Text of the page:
The “man to beat” is an important title in U.S. politics. Whoever holds that title is the leader of the opposition. Right now, the title is vacant.


This is surprising because, as the poll shows, the 1996 GOP nomination may be worth having. But the field is wide open. When Republicans were asked which of 14 potential candidates they favored for the ’96 presidential nomination, Sen. Bob Dole of Kansas topped the list--at 20%. Next came two men who may not even be Republicans--retired Gen. Colin L. Powell and Perot. The only other contender to earn double digits was former Vice President Dan Quayle (11%).

It’s unusual for a party not to have a “man to beat” two years before a presidential election. How does someone get that title? For a party out of power, the title often goes to the most recent vice president. After the 1964 Barry M. Goldwater debacle, former Vice President Richard M. Nixon was the Republicans’ man to beat for 1968. After the Democrats got wiped out in 1980, Jimmy Carter’s vice president, Walter F. Mondale, became the man to beat for 1984.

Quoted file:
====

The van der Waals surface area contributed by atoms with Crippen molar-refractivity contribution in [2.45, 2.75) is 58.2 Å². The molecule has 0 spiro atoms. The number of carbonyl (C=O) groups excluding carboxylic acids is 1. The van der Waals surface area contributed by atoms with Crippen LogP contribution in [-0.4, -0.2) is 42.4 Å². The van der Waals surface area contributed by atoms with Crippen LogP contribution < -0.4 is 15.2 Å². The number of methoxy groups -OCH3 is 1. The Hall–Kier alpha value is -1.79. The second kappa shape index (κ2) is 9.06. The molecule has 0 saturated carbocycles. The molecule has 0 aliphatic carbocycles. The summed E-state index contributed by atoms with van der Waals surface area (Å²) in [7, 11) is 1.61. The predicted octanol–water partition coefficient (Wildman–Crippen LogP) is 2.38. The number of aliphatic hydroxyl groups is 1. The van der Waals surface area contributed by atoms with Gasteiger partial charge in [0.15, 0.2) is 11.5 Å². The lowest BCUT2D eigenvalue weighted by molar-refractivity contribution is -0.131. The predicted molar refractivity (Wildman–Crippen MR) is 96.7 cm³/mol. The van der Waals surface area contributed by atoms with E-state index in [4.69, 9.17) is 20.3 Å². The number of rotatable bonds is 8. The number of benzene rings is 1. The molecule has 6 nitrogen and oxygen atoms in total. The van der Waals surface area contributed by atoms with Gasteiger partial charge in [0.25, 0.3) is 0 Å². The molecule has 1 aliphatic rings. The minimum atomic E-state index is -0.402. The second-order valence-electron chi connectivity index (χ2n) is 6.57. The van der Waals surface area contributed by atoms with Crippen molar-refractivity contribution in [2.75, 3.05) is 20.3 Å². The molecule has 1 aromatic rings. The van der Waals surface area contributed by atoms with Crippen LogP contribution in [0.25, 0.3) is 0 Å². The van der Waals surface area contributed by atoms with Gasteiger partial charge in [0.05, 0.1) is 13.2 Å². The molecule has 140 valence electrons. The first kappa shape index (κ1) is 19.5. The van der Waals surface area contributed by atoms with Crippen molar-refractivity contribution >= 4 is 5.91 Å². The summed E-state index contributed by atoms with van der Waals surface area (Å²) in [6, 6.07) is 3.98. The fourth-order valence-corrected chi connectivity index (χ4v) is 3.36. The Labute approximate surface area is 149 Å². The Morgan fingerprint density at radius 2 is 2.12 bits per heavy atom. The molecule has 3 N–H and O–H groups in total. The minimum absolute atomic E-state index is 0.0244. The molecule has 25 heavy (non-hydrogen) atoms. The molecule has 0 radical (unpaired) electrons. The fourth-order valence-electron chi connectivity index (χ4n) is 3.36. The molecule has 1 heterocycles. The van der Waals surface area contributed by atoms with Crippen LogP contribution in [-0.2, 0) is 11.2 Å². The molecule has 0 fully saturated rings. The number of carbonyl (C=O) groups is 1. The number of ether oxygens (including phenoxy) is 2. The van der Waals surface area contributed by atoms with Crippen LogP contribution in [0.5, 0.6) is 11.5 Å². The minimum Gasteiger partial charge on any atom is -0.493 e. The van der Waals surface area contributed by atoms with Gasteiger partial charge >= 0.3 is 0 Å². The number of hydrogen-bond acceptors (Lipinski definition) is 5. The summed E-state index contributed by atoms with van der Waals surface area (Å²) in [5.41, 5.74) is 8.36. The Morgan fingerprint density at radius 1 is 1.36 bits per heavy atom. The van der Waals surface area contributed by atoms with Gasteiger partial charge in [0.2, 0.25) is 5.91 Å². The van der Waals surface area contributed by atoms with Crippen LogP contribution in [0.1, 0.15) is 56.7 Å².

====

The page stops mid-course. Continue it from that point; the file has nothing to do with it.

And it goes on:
So the title ought to go to Quayle. He is doing what he can to raise his stature. He did a potato-chip commercial. He’s writing a book. He’s building bridges to the religious right. But let’s face it. It is rarely said of Quayle, as it was of Julius Caesar, that “he doth bestride the narrow world like a Colossus, and we petty men walk under his huge legs.”